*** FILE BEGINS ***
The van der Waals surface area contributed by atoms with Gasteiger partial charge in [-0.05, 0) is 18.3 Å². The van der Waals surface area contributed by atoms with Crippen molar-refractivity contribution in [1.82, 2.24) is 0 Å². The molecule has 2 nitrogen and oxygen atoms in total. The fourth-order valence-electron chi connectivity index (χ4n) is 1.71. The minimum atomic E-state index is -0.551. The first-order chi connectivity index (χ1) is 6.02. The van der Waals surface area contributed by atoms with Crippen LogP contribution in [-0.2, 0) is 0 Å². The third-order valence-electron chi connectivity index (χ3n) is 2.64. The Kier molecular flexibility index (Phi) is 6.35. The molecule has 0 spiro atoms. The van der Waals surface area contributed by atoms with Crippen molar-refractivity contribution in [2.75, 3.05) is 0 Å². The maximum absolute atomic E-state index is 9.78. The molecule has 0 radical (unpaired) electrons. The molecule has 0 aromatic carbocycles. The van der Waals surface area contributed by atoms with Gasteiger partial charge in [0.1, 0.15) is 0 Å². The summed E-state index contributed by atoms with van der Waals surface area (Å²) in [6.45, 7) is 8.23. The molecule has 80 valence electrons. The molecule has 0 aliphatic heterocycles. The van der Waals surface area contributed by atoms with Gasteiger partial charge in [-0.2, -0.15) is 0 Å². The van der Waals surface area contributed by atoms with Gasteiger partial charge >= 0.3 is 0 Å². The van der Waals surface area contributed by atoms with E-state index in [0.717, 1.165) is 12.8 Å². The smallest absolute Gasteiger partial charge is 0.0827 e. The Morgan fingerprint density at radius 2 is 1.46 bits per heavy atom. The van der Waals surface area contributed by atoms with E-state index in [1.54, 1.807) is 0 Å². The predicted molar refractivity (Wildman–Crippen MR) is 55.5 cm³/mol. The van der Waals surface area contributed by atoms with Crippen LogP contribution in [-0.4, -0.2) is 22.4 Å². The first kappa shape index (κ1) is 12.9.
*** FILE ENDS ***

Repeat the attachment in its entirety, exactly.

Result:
The van der Waals surface area contributed by atoms with Gasteiger partial charge in [-0.05, 0) is 18.3 Å². The van der Waals surface area contributed by atoms with Crippen molar-refractivity contribution in [1.82, 2.24) is 0 Å². The molecule has 2 nitrogen and oxygen atoms in total. The fourth-order valence-electron chi connectivity index (χ4n) is 1.71. The minimum atomic E-state index is -0.551. The first-order chi connectivity index (χ1) is 6.02. The van der Waals surface area contributed by atoms with Crippen LogP contribution in [-0.2, 0) is 0 Å². The third-order valence-electron chi connectivity index (χ3n) is 2.64. The Kier molecular flexibility index (Phi) is 6.35. The molecule has 0 spiro atoms. The van der Waals surface area contributed by atoms with Crippen molar-refractivity contribution in [2.75, 3.05) is 0 Å². The maximum absolute atomic E-state index is 9.78. The molecule has 0 radical (unpaired) electrons. The molecule has 0 aromatic carbocycles. The van der Waals surface area contributed by atoms with Gasteiger partial charge in [0.1, 0.15) is 0 Å². The summed E-state index contributed by atoms with van der Waals surface area (Å²) in [6.45, 7) is 8.23. The molecule has 80 valence electrons. The molecule has 0 aliphatic heterocycles. The van der Waals surface area contributed by atoms with Gasteiger partial charge in [-0.2, -0.15) is 0 Å². The van der Waals surface area contributed by atoms with Gasteiger partial charge >= 0.3 is 0 Å². The van der Waals surface area contributed by atoms with E-state index in [0.717, 1.165) is 12.8 Å². The smallest absolute Gasteiger partial charge is 0.0827 e. The Morgan fingerprint density at radius 2 is 1.46 bits per heavy atom. The van der Waals surface area contributed by atoms with E-state index in [1.54, 1.807) is 0 Å². The predicted molar refractivity (Wildman–Crippen MR) is 55.5 cm³/mol. The van der Waals surface area contributed by atoms with Crippen LogP contribution in [-0.4, -0.2) is 22.4 Å². The first kappa shape index (κ1) is 12.9.